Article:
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Friday, October 23, 2020  Spokane, Washington  Est. May 19, 1883
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Wheatland Theatre Co., guest director put story of ‘Oklahoma!’ first

No matter the time or place, love has an uncanny ability to tangle itself up into a triangle.

Take Oklahoma in 1906, for instance.

The musical “Oklahoma!,” which opens at Wheatland Theatre Co. on Friday, centers on the independent Laurey Williams (Jayce Fortin) and cowboy Curly McLain (guest artist Nathan Robert Pecchia) and the mysterious farmhand Jud Fry (Adam Cogswell), both of whom are in love with Williams.

All the while, the flirtatious Ado Annie Carnes finds herself in the middle of a love triangle herself, trying to decide between cowboy Will Parker (guest artist Ellington Berg) and a Persian peddler named Ali Hakim (Tony Caprile).

If that wasn’t enough tension, the musical also deals with a rivalry between cowmen and farmers.

“Oklahoma!” features music by Richard Rodgers and a book and lyrics by Oscar Hammerstein II and marks the pair’s first time working together.

The musical also features original dances by Agnes de Mille, and it’s based on the Lynn Riggs play “Green Grow the Lilacs.”

Wheatland’s production of “Oklahoma!” is directed by Lee Mikeska Gardner, assistant directed by Lynn Hernas and stage managed by Jessica Smith.

Gardner is the artistic director of the Nora Theatre Co. in Cambridge, Massachusetts, but she’s been in Davenport for about six weeks working on “Oklahoma!” as part of Wheatland’s guest artist program, which brings professional theater artists from around the country to Davenport for one production each summer to work alongside and mentor local performers.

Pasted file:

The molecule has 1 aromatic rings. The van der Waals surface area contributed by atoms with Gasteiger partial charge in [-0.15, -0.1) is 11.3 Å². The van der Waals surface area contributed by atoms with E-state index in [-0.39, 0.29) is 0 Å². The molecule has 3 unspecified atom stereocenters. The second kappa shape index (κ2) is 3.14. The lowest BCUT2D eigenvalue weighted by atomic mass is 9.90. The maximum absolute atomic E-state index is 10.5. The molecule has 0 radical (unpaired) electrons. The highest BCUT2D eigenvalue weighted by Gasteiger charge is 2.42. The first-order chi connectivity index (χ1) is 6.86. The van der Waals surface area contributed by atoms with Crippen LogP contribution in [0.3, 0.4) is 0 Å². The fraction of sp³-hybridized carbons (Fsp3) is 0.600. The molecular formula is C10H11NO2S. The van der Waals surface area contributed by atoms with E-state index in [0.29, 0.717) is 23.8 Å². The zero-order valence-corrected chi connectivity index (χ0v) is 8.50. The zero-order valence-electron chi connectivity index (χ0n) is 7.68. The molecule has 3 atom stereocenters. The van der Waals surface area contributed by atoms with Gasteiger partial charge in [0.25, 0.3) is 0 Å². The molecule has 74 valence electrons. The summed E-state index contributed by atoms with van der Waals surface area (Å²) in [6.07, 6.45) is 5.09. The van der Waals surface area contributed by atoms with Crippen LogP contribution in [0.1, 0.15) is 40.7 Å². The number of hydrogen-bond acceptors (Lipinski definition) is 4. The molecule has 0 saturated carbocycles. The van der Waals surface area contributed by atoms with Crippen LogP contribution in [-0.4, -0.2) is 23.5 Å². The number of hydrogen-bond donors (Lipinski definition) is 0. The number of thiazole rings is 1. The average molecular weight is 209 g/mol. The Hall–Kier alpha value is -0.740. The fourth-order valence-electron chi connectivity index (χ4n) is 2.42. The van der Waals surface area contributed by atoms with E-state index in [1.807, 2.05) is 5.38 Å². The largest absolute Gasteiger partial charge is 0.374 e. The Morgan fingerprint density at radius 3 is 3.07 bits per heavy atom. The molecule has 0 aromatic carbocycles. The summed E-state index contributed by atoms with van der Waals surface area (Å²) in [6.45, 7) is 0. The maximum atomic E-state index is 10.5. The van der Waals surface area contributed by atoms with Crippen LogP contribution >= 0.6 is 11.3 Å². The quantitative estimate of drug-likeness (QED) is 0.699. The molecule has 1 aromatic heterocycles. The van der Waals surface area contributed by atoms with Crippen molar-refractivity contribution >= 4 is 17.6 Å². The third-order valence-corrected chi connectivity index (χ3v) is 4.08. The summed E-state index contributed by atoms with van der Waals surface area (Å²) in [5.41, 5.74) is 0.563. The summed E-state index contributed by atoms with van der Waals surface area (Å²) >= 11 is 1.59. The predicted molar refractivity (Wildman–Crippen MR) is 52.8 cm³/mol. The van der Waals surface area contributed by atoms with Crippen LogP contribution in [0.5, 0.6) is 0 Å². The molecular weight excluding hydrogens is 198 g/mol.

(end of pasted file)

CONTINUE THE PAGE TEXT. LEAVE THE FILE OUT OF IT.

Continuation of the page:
Gardner met Wheatland managing director Drew Kowalkowski when he worked as Nora’s patron services manager.

After Kowalkowski started working with Wheatland, the two got to talking about whether she would be interested in participating in the guest artist program and eventually decided “Oklahoma!” was the right show for Gardner to direct.

“Unless an opportunity isn’t logistically viable, I always say yes …,” Gardner said. “It’s like ‘Just say yes. You never know what’s going to happen.’ Some of my best, fun opportunities, productions as an actor and a director have been because someone’s asked and I just said ‘Sure, why not?’ ”

Gardner has both performed in and directed musicals in the past, but she said they’re not her bread and butter.

She considers herself a storyteller and said no matter the style of play – musical, Shakespeare, new works – it all comes back to the story being told.

“There’s a saying about musicals that people burst into song because the emotion is so heightened, words can’t express it anymore …,” she said. “The show doesn’t stop just because somebody sang. The song actually moves the story forward in some way.”

Gardner and the rest of the company hope their production gives audiences another look at the story of “Oklahoma!,” which Gardner said can sometimes be made a little bland if all the focus is put on the music.

“If you look at it from a storytelling point of view, it really works through the ‘one thing happens, another happens, another, this is how people respond to the situation,’ ” she said. “Then you get a much more complex and interesting musical than just Laurey loves Curly and Jud’s sort of a problem.”

Wheatland’s production of “Oklahoma!” also stars Karen Brewster as Aunt Eller.

The ensemble features Steve Brewster, Joyce Brock, Patra Canfield, Daniel Coriell, Lawrence Hansen, Erin Henry, Heather Fisher, Paul Scott, Courtney Durrant, Kady Cullen, Mark Cullen, Fritzie Tugahan, Elaine Van Belle, Carolyn Wesselius, Knute Hernas, Marissa Koeller, Audrey Parks, Paula Reed, Alexa Robinson, Mary Mendenhall, Daniel Moldrem, Debbie Mielke, Brad Sweet, Cord Sweetland and Chris Warwick.

Though she’s only been working in Davenport for about six weeks, Gardner said she and the cast have already formed close bonds.

She’s experienced this before with other productions, but it doesn’t make saying goodbye any easier.

“We’ve haven’t even opened and I’m already starting to feel sad about the fact that I probably won’t see some of these people again,” Gardner said. “The bonds you form are always very strong. Even though geographically I’ll be back on the East Coast, it doesn’t necessarily mean the bonds go away.”

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